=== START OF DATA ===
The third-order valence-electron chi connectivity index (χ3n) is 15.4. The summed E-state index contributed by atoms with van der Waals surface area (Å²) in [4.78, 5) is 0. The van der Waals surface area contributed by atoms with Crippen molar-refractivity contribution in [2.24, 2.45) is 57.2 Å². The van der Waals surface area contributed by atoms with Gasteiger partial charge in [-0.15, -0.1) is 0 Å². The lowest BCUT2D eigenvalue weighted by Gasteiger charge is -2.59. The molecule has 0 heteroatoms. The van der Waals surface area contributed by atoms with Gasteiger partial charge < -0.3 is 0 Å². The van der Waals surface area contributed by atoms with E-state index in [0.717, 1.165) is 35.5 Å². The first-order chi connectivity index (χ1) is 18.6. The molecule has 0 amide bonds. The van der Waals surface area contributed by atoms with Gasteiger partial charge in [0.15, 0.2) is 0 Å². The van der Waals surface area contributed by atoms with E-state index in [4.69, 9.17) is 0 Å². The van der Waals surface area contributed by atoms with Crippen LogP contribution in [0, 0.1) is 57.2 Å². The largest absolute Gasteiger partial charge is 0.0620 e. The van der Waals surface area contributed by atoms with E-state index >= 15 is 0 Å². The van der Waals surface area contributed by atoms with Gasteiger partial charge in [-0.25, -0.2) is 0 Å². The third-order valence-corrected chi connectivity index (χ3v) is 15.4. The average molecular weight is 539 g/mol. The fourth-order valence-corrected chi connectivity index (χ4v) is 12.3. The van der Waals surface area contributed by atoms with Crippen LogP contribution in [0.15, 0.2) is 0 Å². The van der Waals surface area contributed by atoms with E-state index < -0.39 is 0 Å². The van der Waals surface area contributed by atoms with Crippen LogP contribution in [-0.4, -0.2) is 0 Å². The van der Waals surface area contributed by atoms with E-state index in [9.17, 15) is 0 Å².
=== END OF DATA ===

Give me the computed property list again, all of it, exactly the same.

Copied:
The third-order valence-electron chi connectivity index (χ3n) is 15.4. The summed E-state index contributed by atoms with van der Waals surface area (Å²) in [4.78, 5) is 0. The van der Waals surface area contributed by atoms with Crippen molar-refractivity contribution in [2.24, 2.45) is 57.2 Å². The van der Waals surface area contributed by atoms with Gasteiger partial charge in [-0.15, -0.1) is 0 Å². The lowest BCUT2D eigenvalue weighted by Gasteiger charge is -2.59. The molecule has 0 heteroatoms. The van der Waals surface area contributed by atoms with Gasteiger partial charge < -0.3 is 0 Å². The van der Waals surface area contributed by atoms with E-state index in [0.717, 1.165) is 35.5 Å². The first-order chi connectivity index (χ1) is 18.6. The molecule has 0 amide bonds. The van der Waals surface area contributed by atoms with Gasteiger partial charge in [0.15, 0.2) is 0 Å². The van der Waals surface area contributed by atoms with E-state index in [4.69, 9.17) is 0 Å². The van der Waals surface area contributed by atoms with Crippen LogP contribution in [0, 0.1) is 57.2 Å². The largest absolute Gasteiger partial charge is 0.0620 e. The van der Waals surface area contributed by atoms with E-state index >= 15 is 0 Å². The van der Waals surface area contributed by atoms with Gasteiger partial charge in [-0.25, -0.2) is 0 Å². The third-order valence-corrected chi connectivity index (χ3v) is 15.4. The average molecular weight is 539 g/mol. The fourth-order valence-corrected chi connectivity index (χ4v) is 12.3. The van der Waals surface area contributed by atoms with Crippen LogP contribution in [0.15, 0.2) is 0 Å². The van der Waals surface area contributed by atoms with E-state index < -0.39 is 0 Å². The van der Waals surface area contributed by atoms with Crippen LogP contribution in [-0.4, -0.2) is 0 Å². The van der Waals surface area contributed by atoms with E-state index in [9.17, 15) is 0 Å².